A broader public is probably not aware of the existence of the Regulatory Scrutiny Board (RSB) and the work it does. Yet this body has far-reaching powers in the European legislative process. The work of the RSB drew attention in the course of the Commission's proposal on the EU Supply Chain Act, which was delayed and watered down by the RSB. A study commissioned by the Chamber of Labour and LobbyControl now sheds light on the role of the RSB in the EU legislative process and identifies a need for reform. At the invitation of MEP René Repasi (S&D) and MEP Anna Cavazzini (Greens), the study was presented in the EU Parliament on 7 June 2023.
The establishment of the Regulatory Scrutiny Board stems from the Better Regulation Agenda 2015. The RSB currently consists of six experts. They assess the quality of draft impact assessments and fitness checks carried out in advance of major EU legislative proposals. It thus has a great influence on which legal acts are ultimately submitted by the Commission, as well as on their content. If an RSB opinion is negative, the initiative must be fundamentally revised by the responsible departments of the EU Commission. In the period examined by the study, this was the case in 39% of the reviews in the first round. In the case of a second negative assessment, the RSB even has a de facto veto power: then only the Vice-President of the EU Commission responsible for Institutional Relations and Foresight can obtain a follow-up to the initiative.
Study: Non-transparent working methods and economic bias
As Prof. Brigitte Pircher, author of the study commissioned by the Chamber of Labour and LobbyControl states, a predominant consideration of economic effects is recognisable both in the expertise covered by the RSB body and in the evaluation criteria used. According to the study, real independence of the board seems questionable. The lack of expertise and assessment criteria in the areas of social, environmental or consumer policy is worrying, not least against the background of the EU's ambitious sustainability goals, the European Green Deal and the implementation of the European Pillar of Social Rights. In addition to the EU supply chain law, the right to repair, wage transparency and protection against violence were other legal proposals that were critically assessed by the RSB.
However, it is not only the strong focus on economic criteria that is problematised in the study, but also the non-transparent working methods of the RSB. Neither the public nor MEPs have access to the decision-making processes. The contacts of the RSB with lobbyists often remain hidden; this feeds the fear that EU legislation is influenced "through the back door" in the interest of large industries. Against this background, Prof. Pircher calls for a revision of the RSB and puts forward concrete policy recommendations. These include (1) rethinking the Better Regulation Agenda and the RSB Toolbox, (2) doing away with classifying between positive versus negative opinions on impact assessments, (3) abolishing RSB's de facto veto power, and (4) enhanced transparency and easier access to RSB documents.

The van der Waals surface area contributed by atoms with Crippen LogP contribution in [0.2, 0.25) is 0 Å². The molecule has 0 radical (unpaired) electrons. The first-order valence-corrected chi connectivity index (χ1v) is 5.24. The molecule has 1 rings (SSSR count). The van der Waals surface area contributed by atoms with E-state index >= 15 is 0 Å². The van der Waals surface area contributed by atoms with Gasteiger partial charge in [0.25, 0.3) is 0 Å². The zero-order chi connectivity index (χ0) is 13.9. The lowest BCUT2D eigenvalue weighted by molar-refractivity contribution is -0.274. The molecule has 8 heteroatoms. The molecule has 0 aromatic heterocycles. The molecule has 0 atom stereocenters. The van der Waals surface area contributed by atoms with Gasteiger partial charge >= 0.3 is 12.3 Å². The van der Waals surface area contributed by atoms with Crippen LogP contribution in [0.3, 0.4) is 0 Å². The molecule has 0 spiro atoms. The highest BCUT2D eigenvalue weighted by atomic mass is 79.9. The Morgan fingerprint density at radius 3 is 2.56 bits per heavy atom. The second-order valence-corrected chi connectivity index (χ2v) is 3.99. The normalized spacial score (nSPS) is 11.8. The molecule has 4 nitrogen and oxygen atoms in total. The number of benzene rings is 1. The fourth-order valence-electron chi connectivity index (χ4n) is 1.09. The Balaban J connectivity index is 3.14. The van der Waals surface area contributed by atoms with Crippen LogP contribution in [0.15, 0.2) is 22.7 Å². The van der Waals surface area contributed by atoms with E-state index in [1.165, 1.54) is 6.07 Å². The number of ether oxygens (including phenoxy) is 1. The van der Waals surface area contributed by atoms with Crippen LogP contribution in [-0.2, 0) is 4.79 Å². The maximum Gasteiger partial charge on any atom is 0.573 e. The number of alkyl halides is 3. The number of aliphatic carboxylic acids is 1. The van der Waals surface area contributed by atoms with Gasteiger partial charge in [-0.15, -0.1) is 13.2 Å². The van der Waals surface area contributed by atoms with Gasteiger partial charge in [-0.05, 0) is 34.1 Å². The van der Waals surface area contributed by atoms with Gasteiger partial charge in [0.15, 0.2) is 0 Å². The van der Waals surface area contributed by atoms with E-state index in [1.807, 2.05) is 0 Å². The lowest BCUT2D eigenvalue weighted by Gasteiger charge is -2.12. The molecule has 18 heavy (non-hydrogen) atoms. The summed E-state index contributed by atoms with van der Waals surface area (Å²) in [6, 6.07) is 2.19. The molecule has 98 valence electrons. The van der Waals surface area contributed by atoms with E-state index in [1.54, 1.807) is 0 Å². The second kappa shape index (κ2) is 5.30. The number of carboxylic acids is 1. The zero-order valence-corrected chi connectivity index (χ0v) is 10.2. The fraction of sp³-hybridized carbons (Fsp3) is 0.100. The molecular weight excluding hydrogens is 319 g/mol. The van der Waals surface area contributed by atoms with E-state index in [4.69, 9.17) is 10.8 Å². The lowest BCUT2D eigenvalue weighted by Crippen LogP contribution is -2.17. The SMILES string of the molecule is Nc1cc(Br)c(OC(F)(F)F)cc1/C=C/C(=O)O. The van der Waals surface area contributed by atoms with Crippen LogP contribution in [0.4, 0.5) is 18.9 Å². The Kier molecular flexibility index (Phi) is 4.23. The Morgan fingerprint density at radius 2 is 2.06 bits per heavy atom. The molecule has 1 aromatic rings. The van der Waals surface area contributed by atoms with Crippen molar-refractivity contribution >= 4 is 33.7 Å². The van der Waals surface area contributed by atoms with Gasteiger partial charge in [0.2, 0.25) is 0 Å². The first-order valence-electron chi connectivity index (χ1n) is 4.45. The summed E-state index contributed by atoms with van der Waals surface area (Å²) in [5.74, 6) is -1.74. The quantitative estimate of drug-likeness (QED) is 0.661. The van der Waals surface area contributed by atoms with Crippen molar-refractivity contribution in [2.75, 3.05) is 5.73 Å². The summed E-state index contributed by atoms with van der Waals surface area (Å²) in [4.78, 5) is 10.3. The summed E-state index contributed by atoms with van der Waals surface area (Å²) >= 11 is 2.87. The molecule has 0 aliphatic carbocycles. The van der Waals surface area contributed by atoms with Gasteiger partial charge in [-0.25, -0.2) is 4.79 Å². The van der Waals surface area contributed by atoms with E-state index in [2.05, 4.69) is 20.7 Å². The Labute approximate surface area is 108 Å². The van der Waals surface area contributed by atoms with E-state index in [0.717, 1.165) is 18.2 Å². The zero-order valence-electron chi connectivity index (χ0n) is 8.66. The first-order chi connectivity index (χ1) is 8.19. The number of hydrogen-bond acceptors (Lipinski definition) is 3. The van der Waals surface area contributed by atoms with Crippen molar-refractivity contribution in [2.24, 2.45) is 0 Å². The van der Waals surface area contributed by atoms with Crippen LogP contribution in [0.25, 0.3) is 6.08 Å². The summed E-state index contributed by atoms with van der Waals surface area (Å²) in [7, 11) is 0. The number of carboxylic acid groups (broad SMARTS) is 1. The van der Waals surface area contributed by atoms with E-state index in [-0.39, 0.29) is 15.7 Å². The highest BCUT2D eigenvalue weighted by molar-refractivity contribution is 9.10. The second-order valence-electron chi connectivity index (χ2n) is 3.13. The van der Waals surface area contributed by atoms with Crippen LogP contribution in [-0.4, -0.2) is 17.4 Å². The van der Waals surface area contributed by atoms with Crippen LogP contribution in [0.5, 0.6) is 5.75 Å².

European decision-makers: Great need for action
The shortcomings and dangers associated with the Regulatory Scrutiny Board have also been raised for some time by the two MEPs René Repasi (S&D) and Anna Cavazzini (Greens), who invited to the joint event. MEP René Repasi stressed that the decision on who has to bear certain "burdens" must lie with the legislator; this cannot be delegated to bodies without democratic legitimacy. MEP Anna Cavazzini called for the ideas collected on an evaluation of the RSB to be followed up in the EU Parliament and discussed at a high level with the EU Commission.
The EU Ombudsman Emily O'Reilly is also currently examining the work of the RSB. The ongoing investigation concerns not only the interaction with stakeholders but also the composition of the board. O'Reilly expects the results of the ongoing investigations for the end of June 2023. From AK’s the point of view, it is in any case clear that the role and function of the Regulatory Scrutiny Board as well as the overarching concept of the Better Regulation Agenda need to be thoroughly rethought. After all, the RSB has been in operation for eight years, but an independent evaluation has been a long time coming, said Frank Ey from AK Vienna.
EU-Commission: Regulatory Scrutiny Board
EU-Ombudsman: The composition of the European Commission’s Regulatory Scrutiny Board and how it interacts with interest representatives
A&W Blog: Das Regulatory Scrutiny Board: How big is the influence on EU legislation? (Germany only)
AK EUROPA Position Paper: Better regulation
AK Wien & LobbyControl: The EU’s Commission Regulatory Scrutiny Board: Better Regulation or Biased Influence on Legislation?